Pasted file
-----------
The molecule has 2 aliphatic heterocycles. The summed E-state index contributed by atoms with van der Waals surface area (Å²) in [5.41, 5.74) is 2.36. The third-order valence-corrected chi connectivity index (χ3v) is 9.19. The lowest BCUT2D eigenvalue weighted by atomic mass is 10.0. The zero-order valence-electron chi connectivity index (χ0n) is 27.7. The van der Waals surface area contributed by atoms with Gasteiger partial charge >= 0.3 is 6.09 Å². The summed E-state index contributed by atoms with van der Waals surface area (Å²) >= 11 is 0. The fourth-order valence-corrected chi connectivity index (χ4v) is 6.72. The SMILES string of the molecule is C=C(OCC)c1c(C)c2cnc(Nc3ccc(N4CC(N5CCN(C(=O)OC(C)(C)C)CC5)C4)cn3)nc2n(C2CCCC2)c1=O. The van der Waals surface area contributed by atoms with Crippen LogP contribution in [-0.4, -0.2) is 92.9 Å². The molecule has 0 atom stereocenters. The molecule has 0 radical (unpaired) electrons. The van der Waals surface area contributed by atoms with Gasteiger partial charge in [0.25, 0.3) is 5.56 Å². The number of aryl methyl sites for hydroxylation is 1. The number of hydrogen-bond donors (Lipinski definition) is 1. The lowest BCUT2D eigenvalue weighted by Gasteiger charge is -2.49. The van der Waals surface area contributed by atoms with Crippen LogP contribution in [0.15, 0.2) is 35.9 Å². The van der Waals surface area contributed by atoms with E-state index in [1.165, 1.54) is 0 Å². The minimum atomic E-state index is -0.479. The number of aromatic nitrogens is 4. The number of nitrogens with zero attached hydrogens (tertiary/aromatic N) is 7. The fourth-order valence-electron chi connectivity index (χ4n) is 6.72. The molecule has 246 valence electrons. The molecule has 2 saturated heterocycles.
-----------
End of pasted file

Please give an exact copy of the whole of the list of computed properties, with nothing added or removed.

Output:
The molecule has 2 aliphatic heterocycles. The summed E-state index contributed by atoms with van der Waals surface area (Å²) in [5.41, 5.74) is 2.36. The third-order valence-corrected chi connectivity index (χ3v) is 9.19. The lowest BCUT2D eigenvalue weighted by atomic mass is 10.0. The zero-order valence-electron chi connectivity index (χ0n) is 27.7. The van der Waals surface area contributed by atoms with Gasteiger partial charge >= 0.3 is 6.09 Å². The summed E-state index contributed by atoms with van der Waals surface area (Å²) >= 11 is 0. The fourth-order valence-corrected chi connectivity index (χ4v) is 6.72. The SMILES string of the molecule is C=C(OCC)c1c(C)c2cnc(Nc3ccc(N4CC(N5CCN(C(=O)OC(C)(C)C)CC5)C4)cn3)nc2n(C2CCCC2)c1=O. The van der Waals surface area contributed by atoms with Crippen LogP contribution in [-0.4, -0.2) is 92.9 Å². The molecule has 0 atom stereocenters. The molecule has 0 radical (unpaired) electrons. The van der Waals surface area contributed by atoms with Gasteiger partial charge in [0.25, 0.3) is 5.56 Å². The number of aryl methyl sites for hydroxylation is 1. The number of hydrogen-bond donors (Lipinski definition) is 1. The lowest BCUT2D eigenvalue weighted by Gasteiger charge is -2.49. The van der Waals surface area contributed by atoms with Crippen LogP contribution in [0.15, 0.2) is 35.9 Å². The van der Waals surface area contributed by atoms with E-state index in [1.165, 1.54) is 0 Å². The minimum atomic E-state index is -0.479. The number of aromatic nitrogens is 4. The number of nitrogens with zero attached hydrogens (tertiary/aromatic N) is 7. The fourth-order valence-electron chi connectivity index (χ4n) is 6.72. The molecule has 246 valence electrons. The molecule has 2 saturated heterocycles.